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April 22, 2019
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How Serious Sam set itself apart in the era of Duke Nukem and Quake

October 3, 2018 | By Alissa McAloon




"To gain what we want to achieve in the game, that's huge environments and a huge number of enemies, we had to deliver something that wasn't actually seen anywhere.“

-Croteam CTO Davor Hunski explores Serious Sam’s need for large environmental scope.

In an interview for Ars Technica’s War Stories series, Croteam’s chief creative officer Davor Hunski tells the story of how Serious Sam’s hand-made engine came to be and how a vertical slice demo ultimately saved the game.

Hunski explains how the early Serious Sam development team set their sights on a first-person shooter game and, lacking the funds to use a big-name engine, set out to create their own 2D Wolfenstein-like engine.

However, as technology continued to evolve throughout the project’s development, games like Duke Nukem and Quake came out and offered features that made the team’s 2D engine something that was no longer viable.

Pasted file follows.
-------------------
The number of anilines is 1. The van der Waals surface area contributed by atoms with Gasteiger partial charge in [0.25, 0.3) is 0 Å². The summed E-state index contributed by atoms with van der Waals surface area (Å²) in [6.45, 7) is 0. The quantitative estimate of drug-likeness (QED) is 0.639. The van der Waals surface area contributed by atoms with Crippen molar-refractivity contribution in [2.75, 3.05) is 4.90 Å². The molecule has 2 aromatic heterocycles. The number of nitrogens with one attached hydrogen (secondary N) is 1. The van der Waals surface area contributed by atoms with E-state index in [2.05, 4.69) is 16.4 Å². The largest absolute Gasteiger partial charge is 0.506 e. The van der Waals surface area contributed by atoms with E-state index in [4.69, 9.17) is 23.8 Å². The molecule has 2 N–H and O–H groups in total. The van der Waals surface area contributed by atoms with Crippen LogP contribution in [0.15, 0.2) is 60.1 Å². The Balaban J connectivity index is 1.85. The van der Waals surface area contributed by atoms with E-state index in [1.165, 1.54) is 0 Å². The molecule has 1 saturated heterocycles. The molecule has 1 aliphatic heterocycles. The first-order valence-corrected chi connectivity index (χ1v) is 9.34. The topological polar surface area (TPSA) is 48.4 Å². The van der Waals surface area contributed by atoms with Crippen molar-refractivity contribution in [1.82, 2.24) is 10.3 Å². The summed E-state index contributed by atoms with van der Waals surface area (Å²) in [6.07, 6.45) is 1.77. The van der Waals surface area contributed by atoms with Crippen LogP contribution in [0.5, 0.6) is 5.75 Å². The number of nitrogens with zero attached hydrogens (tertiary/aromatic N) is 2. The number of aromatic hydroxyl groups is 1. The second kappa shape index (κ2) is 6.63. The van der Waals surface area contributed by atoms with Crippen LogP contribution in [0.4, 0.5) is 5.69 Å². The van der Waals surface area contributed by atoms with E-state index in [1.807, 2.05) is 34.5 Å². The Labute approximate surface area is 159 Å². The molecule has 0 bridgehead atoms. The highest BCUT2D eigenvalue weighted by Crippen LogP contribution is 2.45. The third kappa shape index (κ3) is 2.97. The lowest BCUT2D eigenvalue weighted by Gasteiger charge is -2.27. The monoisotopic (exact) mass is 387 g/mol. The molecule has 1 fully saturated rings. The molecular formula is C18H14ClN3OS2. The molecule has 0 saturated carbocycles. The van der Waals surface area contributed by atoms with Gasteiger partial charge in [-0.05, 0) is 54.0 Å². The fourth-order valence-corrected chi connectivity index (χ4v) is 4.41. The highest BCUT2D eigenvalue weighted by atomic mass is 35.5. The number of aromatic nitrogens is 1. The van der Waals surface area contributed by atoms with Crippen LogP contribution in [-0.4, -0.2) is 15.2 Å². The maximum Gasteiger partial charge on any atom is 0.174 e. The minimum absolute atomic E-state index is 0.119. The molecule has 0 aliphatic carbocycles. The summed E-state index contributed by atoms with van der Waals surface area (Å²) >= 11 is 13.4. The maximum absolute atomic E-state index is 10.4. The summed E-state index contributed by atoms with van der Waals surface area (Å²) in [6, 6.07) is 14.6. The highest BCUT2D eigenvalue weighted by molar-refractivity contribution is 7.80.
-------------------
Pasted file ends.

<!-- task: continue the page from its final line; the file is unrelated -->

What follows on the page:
Instead, Hunski explains that they aimed to stand out from the crowd by creating an engine that could handle 10 times the on-screen enemies and projectiles that other games of the time featured. 

“So, we invented this caching ahead system, where one projectile or moving object would actually cache [maybe] three or four seconds ahead, everything that it could collide and until nothing changed during those three, four seconds, it wouldn't have to test again against an environment for collision,” says Hunski.

“To speed up the collision, we were not able to use real geometry of cubes for collision. But we approximated them with several spheres," he explains. "On the one side, it sped up immensely our collision tests, because actually a test with a cube is a really, really easy one. And the second gain that we got is that we could have multidirectional gravities so characters would be able to walk on ceilings, inside the spheres, so we had several types of gravity and we actually put that into the game as secret places locations, and that was really, really awesome.”

Hunksi’s full explanation of that early engine tech and how a lone positive review of a vertical slice demo can be found in the full video just above.



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